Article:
Fighting Obesity in Children

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Fighting Obesity in Children

Children are facing a health crisis: According to several studies (fall of 2001), many children currently face a serious health crisis in that they are overweight, malnourished and inactive. One study, published in the Dec. 12, 2001, issue of the Journal of American Medical Association, calls obesity in children an "epidemic." According to the study: the number of overweight black or Hispanic children more than doubled in 12 years; the number of overweight white children also climbed 50 percent; by 1998, nearly 22 percent of black children ages 4 to 12 were overweight, along with 22 percent of Hispanic children and 12 percent of white children; the problem was most prevalent among "minorities and southerners." Amount of television watching tied to likeliness of being overweight: In June, 2002, a study published in Pediatrics said that preschoolers who watch a lot of television -- particularly children who have a television in their room -- are more likely to become overweight. There are serious ramifications for children who are not eating properly, exercising enough, or getting enough fruits and vegetables in their diet. Some of the health issues thought to be consequences of excess body weight are: type 2 diabetes, heart disease, digestive problems, various cancers, and psychological effects such as poor self-esteem or depression. Several national strategies are cited by the Surgeon General as important ways to fight the trend toward obesity (this list is quoted directly from a Dec. 13, 2001, press release from the U.S. Department of Health and Human Services):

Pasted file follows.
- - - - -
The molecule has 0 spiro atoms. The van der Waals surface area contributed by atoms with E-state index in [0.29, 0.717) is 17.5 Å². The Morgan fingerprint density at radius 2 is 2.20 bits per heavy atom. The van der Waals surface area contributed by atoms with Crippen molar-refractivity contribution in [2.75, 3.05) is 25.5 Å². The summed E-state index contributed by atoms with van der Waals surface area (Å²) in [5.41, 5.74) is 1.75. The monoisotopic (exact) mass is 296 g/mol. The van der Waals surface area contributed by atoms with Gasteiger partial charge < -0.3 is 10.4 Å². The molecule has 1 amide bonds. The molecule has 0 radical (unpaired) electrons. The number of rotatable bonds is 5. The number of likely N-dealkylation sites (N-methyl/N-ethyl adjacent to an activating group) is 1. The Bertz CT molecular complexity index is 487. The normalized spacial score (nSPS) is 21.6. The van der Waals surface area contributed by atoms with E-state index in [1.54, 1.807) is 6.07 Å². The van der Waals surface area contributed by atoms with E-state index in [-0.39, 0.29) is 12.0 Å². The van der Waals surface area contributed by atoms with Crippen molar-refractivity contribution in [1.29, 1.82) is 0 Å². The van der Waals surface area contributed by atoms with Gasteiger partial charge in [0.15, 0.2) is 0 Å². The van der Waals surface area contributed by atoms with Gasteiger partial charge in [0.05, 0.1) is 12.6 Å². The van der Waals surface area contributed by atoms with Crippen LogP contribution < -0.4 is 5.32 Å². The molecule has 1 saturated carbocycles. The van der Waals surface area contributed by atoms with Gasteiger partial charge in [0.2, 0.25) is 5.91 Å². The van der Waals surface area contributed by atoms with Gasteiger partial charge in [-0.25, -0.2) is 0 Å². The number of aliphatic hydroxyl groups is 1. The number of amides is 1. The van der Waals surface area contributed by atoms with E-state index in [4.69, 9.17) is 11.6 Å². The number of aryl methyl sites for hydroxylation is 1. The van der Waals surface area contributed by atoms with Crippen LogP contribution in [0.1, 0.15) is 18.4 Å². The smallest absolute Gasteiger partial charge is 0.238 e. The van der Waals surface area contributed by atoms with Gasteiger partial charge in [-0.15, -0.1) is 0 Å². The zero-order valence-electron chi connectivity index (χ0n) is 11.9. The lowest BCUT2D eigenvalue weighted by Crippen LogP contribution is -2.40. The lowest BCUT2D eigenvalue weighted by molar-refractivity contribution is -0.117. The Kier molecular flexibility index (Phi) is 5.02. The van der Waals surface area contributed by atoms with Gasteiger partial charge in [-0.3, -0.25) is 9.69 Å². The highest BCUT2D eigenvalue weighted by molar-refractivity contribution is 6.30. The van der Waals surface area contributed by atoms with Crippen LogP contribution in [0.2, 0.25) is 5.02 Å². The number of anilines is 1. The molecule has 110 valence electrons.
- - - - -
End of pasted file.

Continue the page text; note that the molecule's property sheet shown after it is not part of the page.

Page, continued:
Ensure daily, quality physical education for all school grades. Currently, only one state in the country -- Illinois -- requires physical education for grades K-12, while only about one in four teenagers nationwide take part in some form of physical education.

Ensure that more food options that are low in fat and calories, as well as fruits, vegetables, whole grains, and low-fat or non-fat dairy products, are available on school campuses and at school events. A modest step toward achieving this would be to enforce existing U.S. Department of Agriculture regulations that prohibit serving foods of minimal nutritional value during mealtimes in school food service areas, including in vending machines.

Make community facilities available for physical activity for all people, including on the weekends.
Create more opportunities for physical activity at work sites.
Reduce time spent watching television and in other sedentary behaviors. In 1999, 43 percent of high-school students reported watching two hours of TV or more a day.
Educate all expectant parents about the benefits of breast-feeding. Studies indicate breast-fed infants may be less likely to become overweight as they grow older.
Change the perception of obesity so that health becomes the chief concern, not personal appearance.
Increase research on the behavioral and biological causes of overweight and obesity. Direct research toward prevention and treatment, and toward ethnic/racial health disparities.
Educate health care providers and health profession students on the prevention and treatment of overweight and obesity across the lifespan.

Just For Fun
Entertainment for your children doesn't have to be expensive or complicated -- unless that's what they've gotten used to or perhaps learned to confuse with your affection. Research indicates that the fun times children and adolescents remember most fondly are the days they spend casually with their parents -- playing, fishing, talking, or just hanging out. Your children really just want to be with you.

15 Suggestions for Success

1.Check with your doctor or medical professional before starting any diet or exercise program. If you feel that you’re straining, hurting yourself or working too hard for your fitness level, then stop or slow down. 2.Don’t crash diet. Don’t focus on a weight or...
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